The following is a transcript of the narration for this panorama location. To watch and listen to the narrated panorama, enter the project here at this location and then press the play button.
This panorama was photographed at a spot located below the Supai Tunnel, just after you have passed it on your way down the North Kaibab Trail. But to understand why the tunnel is here, we will go back though the tunnel to the hikers’s rest area on the other side.
On our geologic map of the area, the rest area is located at the orange dot, right next to one of the two big black parallel lines. The lines mark the Roaring Springs Fault, and the area in between them is the Roaring Springs Graben. The rock formations in the graben are dropped down a bit from the rocks outside of the graben. The light purple rock formation, which the rest area is on top of, is the Hermit Shale. The darker blue formation on the map, next to the Hermit Shale, is the Esplanade Sandstone, which, in this area, forms sheer cliffs. The rest area is within a notch, formed by the graben, of those cliffs.
Here are some pictures taken within the rest area. In this one, we are looking to the northwest back towards the Coconino Sandstone, now well off in the distance, and the gently sloping area within the Hermit Shale, below the cliffs, that the trail has followed down to get down to here. On the east side of the rest area, where one of the Roaring Springs Fault lines is located, there is a wall of Esplanade Sandstone. And, to the west, behind the facilities in this picture, and beyond the other of the Roaring Springs Fault lines, is another wall of Esplanade Sandstone. To the south, there is a sheer cliff of Esplanade Sandstone, but we are standing on top of it. We are, as climbers say, “cliffed out”, with no way to continue further down into the canyon without going over a precipice.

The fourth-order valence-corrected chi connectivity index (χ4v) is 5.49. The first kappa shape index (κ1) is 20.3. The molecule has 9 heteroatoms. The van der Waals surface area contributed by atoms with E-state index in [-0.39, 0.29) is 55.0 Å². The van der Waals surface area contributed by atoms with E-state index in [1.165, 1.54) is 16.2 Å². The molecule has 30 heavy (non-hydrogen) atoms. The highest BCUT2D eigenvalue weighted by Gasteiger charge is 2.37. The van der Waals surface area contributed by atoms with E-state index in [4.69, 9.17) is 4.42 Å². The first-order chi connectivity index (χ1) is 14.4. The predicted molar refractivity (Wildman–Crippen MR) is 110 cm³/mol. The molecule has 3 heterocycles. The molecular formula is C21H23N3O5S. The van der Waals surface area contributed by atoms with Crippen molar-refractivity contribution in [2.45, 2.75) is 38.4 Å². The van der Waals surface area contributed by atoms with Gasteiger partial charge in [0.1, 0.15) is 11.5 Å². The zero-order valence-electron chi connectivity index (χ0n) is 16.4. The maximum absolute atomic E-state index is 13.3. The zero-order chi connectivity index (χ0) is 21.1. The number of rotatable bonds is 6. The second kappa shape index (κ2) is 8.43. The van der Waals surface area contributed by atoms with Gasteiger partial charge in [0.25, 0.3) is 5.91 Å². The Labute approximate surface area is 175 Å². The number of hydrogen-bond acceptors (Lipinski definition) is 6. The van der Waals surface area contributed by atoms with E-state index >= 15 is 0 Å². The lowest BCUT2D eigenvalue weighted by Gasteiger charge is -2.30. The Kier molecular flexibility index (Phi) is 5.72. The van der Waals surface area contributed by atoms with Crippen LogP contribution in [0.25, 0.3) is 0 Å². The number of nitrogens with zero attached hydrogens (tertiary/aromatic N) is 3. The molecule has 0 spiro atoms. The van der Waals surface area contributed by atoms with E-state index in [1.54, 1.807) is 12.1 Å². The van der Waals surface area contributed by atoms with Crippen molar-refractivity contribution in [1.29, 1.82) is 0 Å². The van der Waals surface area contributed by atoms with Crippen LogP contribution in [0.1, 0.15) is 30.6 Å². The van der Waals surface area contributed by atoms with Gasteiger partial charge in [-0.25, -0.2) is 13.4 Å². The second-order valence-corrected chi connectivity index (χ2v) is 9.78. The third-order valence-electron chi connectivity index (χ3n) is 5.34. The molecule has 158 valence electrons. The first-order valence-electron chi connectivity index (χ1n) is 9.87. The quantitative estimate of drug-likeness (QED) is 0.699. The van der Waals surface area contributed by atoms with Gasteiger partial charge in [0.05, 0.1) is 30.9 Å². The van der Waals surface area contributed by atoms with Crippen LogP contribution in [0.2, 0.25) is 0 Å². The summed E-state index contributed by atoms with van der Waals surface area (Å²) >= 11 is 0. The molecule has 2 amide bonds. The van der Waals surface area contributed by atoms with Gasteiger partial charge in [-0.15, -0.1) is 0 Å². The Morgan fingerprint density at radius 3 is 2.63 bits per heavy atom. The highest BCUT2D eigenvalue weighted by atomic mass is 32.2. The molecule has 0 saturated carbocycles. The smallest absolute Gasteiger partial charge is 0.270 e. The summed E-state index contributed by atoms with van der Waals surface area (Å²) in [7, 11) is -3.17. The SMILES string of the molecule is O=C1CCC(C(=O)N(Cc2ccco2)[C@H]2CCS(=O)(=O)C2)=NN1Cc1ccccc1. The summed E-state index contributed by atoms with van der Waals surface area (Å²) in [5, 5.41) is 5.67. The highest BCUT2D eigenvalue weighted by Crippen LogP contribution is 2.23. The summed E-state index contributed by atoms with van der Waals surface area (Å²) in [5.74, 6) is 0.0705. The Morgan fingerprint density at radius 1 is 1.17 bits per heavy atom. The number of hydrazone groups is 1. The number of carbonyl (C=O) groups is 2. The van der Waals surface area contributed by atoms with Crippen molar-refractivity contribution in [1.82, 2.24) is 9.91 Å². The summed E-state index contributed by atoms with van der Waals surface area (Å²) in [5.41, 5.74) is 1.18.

But, of course, the North Kaibab Trail doesn’t end here. The trail builders blasted the Supai Tunnel right through the wall on the east side of the rest area, and after you pass through it you are here, safely at the base of the Esplanade Sandstone cliff, and ready to begin your descent down through the rest of the Supai Formation. You can see the steep walls of the Supai on the opposite side of Roaring Springs Canyon, dropping 800 feet down from here to the Redwall Bridge, near the boundary of the Supai and the Redwall Limestone. Beyond the bridge, where we return to the opposite side of the canyon, you can trace the path of the trail as it traverses near the top of the Redwall Limestone, heading for a break where the trail finally passes down through the remainder of the even more imposing Redwall cliffs.
Here, at an elevation of about 6800 feet, there are still some trees, but they will now quickly disappear as we drop deeper into the hotter and drier inner canyon. The tunnel has brought us through a wormhole, from the cool and lush world of the North Rim in the rest area, to the beginning of the desert.
Heading back up the trail from here, we pass through the Supai Tunnel, past the rest area, and up a gentle climb through the Hermit Shale to a panorama spot with a fine view of the hanging valley that the trail wanders though between the Supai and the Coconino.
Heading down the trail, we descend rapidly on a set of tight switchbacks, and then, though yet another break in the cliffs created by the Roaring Springs Fault, down to a panorama spot where we are enveloped by the Supai all around us, and stare at a cliff that the fault has spared us.